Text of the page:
The girls rested, played cards, watched cable, ate lemon bars and pecan pie. Jim and I walked, rested, rocked, rested. Besides the bands mentioned here, we saw or heard Latino sounds, reggae, hip hop, and more.

If you asked my daughters what they loved the most, they might not mention the music. They might say, instead, that they liked shopping the best. Window shopping during our many rounds back and forth, but even better were the Fair Trade vendors at the festival. Tye-dye and sterling silver earrings and beads. Girls love beads.

So in between ice cream and burritos and roasted corn — festival food — not to mention tea, my daughters visited all the vendors many times. Each round, Dee and Em would return bearing bracelets or rings, bought with their own money. I helped Dee pick out her first two single earrings, which is to say, earrings worn without a partner. As in a third piercing, perhaps. Hmmm.



                



I loved being with my family doing something we all enjoyed, together and individually. Jim danced his Grateful-Dead-inspired shuffle and it was as if our pre-children lives suddenly merged with our post-children lives. Why hadn’t we thought of this before?

My favorite moment? Me in the mosh pit (well, Taos-style) swaying and shaking with friends and strangers; Jim and the girls a safe distance, watching and doing bopping of their own.



        
Folk Mandala, yarn laid into intricate pattern, seen at the Tenth Annual Taos Solar Music Festival, June 28, 2008, photo © 2008 by Jim. All rights reserved.



“I love Collective Soul, Mom,” Dee tells me as we make our way back to our room.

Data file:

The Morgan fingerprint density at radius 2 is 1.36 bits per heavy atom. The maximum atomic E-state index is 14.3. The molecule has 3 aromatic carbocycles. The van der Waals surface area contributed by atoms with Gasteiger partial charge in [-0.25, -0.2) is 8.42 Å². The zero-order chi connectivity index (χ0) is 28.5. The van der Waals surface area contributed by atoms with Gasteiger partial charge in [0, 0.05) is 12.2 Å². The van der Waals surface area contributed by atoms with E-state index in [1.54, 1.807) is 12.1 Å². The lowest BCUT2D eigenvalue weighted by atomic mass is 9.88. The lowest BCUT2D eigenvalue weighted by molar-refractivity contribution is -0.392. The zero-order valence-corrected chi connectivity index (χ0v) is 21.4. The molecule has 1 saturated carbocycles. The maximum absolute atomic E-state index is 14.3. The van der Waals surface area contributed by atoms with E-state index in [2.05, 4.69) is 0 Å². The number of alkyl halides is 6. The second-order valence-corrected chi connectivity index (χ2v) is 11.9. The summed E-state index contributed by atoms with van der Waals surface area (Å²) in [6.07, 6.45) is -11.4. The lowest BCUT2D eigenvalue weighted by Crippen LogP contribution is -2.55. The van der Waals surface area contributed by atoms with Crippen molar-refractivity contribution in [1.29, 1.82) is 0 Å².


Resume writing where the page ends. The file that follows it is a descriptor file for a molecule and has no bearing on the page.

“You dance like this, Mom,” Em giggles and wiggles her little body as she navigates the sidewalk, throwing her arms this way and that.

I can tell the girls see me anew. For once I’m not just Mom. I’m one with the music, one night in Taos.

That and shin splints.


Read Full Post »

Ode To A Crab, mandala created from a blank circle, June 2008, Minneapolis, Minnesota, photo © 2008 by QuoinMonkey. All rights reserved.

Ode To A Crab, mandala created from a blank circle, June 2008, Minneapolis, Minnesota, photo © 2008 by QuoinMonkey. All rights reserved.







 

ocean moondancers
sidewinding, hiding in shells
crabs are people, too











  Hello, Cancer!, detail of Ode To A Crab mandala created from a blank circle, June 2008, Minneapolis, Minnesota, photo © 2008 by QuoinMonkey. All rights reserved.      Hello, Cancer!, detail of Ode To A Crab mandala created from a blank circle, June 2008, Minneapolis, Minnesota, photo © 2008 by QuoinMonkey. All rights reserved.

Hello, Cancer!, detail of Ode To A Crab mandala created from a blank circle, oil pastels, black Sharpie, Crayola markers, June 2008, Minneapolis, Minnesota, photo © 2008 by QuoinMonkey. All rights reserved.


-posted on red Ravine, Sunday, June 29th, 2008

-related to posts: haiku (one-a-day), Target — May Mandalas, inspired by post, Good-Bye Gemini

Read Full Post »

scratch paper haiku, Minneapolis, Minnesota, Summer Solstice 2008, photo © 2008 by QuoinMonkey. All rights reserved.

scratch paper haiku, written with the shaft of a feather,
Minneapolis, Minnesota, Summer Solstice 2008, all photos © 2008
by QuoinMonkey. All rights reserved.





               Fire Ring & Birch, Minneapolis, Minnesota, Summer Solstice 2008, photo © 2008 by QuoinMonkey. All rights reserved.

ONE        1 frog + 1 toad =
                2 reams of good luck